Brewer’s claims disputed after resignation from EDC



Two weeks after an ordinance was adopted prohibiting city council members from serving on city boards and commissions, the Council accepted the resignation of Councilmember Vicki Brewer from the Board of the Economic Development Corp.

Mrs. Brewer, who only attended one of three EDC Board meetings held since her appointment in August, said she was resigning the appointment because “after much consideration, I do not wish to be part of an ineffective group who’s{sic} highest ranking member exhibits unethical behavior in public arenas, specifically ‘flipping off’ a local pastor.”

The accusation, which was disputed by EDC President Frank Spinosa on Tuesday, was submitted to Mayor Jamie Williamson in an email from Mrs. Brewer on Nov. 29. The Mayor read the email publicly on Monday.

Mrs. Brewer told The Independent Tuesday that the incident had occurred at a meeting of the Christian Business Leaders Association. Although she was not in attendance at the meeting Aug. 27 at Atzimba’s Restaurant, she said Spinosa had “flipped off” Pastor Corey Ross of Williamson County Cowboy Church, and attributed the claim to EDC Executive Director/City Manager Greg Boatright.

Boatright, who was the keynote speaker at the CBLA luncheon, said Tuesday that he did not see Spinosa make any such gesture and denied having the conversation with Mrs. Brewer.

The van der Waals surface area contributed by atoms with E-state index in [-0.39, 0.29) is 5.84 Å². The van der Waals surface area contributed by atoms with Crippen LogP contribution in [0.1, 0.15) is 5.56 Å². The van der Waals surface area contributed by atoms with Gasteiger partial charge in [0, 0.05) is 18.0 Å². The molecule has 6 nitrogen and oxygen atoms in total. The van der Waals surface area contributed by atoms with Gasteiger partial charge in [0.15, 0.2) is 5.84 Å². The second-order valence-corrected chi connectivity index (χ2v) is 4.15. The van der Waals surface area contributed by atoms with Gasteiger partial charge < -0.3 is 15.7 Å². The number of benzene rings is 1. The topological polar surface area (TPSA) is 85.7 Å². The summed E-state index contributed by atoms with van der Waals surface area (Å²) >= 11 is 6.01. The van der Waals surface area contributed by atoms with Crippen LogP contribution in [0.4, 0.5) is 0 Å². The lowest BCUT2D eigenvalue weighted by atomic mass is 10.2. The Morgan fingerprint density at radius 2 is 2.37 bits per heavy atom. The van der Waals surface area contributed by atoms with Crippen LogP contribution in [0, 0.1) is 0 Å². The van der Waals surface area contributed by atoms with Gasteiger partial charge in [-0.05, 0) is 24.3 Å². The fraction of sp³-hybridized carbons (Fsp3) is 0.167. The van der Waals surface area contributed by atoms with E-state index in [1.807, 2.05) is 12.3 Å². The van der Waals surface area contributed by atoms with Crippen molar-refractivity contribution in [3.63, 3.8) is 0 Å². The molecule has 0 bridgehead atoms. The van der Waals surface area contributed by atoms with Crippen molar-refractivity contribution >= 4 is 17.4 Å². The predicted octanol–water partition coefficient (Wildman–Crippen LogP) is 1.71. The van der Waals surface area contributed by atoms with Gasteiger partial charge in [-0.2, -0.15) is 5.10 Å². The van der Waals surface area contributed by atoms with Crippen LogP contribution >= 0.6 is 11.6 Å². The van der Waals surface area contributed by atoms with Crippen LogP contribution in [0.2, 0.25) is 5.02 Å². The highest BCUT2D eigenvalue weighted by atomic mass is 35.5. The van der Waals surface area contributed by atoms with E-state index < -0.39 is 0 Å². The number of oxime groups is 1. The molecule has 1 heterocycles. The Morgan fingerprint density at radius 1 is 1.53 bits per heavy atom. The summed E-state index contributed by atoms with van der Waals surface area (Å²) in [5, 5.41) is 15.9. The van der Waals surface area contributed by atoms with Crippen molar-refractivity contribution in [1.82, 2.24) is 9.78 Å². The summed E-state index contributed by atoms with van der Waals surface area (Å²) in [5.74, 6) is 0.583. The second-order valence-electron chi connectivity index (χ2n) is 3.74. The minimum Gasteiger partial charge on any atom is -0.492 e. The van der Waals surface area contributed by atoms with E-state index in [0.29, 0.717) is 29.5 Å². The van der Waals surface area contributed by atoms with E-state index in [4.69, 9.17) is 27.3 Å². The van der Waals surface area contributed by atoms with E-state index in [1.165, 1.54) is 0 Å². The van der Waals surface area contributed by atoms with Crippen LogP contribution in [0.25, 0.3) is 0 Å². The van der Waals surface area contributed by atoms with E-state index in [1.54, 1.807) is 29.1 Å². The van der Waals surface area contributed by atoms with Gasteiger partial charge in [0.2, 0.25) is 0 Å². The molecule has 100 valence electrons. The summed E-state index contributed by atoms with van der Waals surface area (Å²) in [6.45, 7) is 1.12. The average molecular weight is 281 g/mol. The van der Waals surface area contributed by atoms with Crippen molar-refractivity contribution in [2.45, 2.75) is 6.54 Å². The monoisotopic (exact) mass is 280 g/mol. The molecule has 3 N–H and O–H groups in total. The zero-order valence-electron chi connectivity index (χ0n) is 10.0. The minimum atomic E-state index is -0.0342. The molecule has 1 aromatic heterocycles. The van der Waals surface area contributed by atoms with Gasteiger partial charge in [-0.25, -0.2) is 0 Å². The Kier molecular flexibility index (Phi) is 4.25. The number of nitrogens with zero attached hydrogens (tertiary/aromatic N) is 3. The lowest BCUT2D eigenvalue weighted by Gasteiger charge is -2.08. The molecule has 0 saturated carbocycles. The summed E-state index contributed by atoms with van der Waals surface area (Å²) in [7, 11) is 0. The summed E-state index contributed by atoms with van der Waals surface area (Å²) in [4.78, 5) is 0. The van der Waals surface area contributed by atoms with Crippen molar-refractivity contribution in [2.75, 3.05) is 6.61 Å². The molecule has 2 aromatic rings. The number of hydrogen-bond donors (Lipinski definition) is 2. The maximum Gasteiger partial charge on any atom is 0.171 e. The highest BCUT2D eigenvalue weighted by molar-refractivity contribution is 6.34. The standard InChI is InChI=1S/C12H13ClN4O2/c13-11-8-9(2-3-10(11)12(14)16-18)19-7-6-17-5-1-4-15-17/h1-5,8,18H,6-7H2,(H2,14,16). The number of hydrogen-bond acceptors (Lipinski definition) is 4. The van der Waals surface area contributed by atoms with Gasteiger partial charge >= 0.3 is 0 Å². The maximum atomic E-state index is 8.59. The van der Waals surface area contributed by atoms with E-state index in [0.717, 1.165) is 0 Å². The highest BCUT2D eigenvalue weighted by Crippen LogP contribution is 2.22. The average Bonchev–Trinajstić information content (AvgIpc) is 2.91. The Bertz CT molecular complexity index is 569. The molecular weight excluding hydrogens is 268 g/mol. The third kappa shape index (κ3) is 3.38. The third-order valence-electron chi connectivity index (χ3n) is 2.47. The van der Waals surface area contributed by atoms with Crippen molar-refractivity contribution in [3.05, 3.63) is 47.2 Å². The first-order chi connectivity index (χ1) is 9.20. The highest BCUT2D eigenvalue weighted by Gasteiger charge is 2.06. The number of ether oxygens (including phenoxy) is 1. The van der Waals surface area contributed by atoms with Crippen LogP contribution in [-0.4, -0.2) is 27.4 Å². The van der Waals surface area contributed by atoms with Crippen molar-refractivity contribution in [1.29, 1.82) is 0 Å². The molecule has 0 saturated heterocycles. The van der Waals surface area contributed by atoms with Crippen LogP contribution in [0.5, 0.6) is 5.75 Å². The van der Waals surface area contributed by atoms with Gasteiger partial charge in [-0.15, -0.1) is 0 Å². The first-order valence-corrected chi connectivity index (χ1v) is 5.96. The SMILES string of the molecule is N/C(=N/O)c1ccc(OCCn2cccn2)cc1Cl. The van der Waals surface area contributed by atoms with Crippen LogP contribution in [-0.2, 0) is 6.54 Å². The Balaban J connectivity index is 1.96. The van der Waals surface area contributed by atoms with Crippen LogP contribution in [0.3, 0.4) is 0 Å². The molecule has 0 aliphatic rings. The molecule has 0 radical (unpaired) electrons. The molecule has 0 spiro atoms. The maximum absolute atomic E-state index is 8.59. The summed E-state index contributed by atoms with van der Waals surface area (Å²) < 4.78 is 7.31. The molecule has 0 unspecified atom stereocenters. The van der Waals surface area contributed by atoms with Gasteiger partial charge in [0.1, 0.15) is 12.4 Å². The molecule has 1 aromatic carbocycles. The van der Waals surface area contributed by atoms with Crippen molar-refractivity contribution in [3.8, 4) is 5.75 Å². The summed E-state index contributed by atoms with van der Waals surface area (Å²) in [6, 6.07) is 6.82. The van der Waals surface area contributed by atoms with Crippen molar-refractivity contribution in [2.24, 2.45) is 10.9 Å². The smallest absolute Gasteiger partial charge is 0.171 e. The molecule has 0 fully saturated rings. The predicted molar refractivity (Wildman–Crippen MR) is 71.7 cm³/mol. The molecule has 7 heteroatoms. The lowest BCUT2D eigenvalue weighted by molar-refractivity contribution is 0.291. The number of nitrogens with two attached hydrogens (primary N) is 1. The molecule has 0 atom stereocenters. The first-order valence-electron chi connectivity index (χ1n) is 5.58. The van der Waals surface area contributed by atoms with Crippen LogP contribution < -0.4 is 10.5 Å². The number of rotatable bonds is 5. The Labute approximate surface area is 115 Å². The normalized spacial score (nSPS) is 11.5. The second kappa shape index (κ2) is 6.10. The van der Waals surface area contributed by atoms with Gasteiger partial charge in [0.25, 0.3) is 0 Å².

When asked about the incident, Spinosa said he did not recall making the gesture, “but if I did it, it was not in anger. Corey and I have never had a cross word. If I did it, we were both laughing and it was in jest.”

Ross did not respond to a request for an interview from The Independent by press time Wednesday.

“I chose to support the local pastor (Ross), who has been very gracious and forgiving in the matter,” Mrs. Brewer said.

Boatright said he left the CBLA meeting after his speech, and has spoken with Ross since that time, but Ross did not mention any problem with Spinosa. The EDC Board contributed $5,000 to the Liberty Hill Pro-Rodeo hosted by the Cowboy Church on Labor Day weekend.

“If something like that had happened, I would think he (Ross) would have mentioned it,” Boatright said.

In an email to The Independent, Mrs. Brewer said Boatright had also suggested that Spinosa “needed to be removed from the EDC. Mr. Boatright stated that Liberty Hill did not need that kind of representation to the business community.”

Boatright said he never made any such suggestion.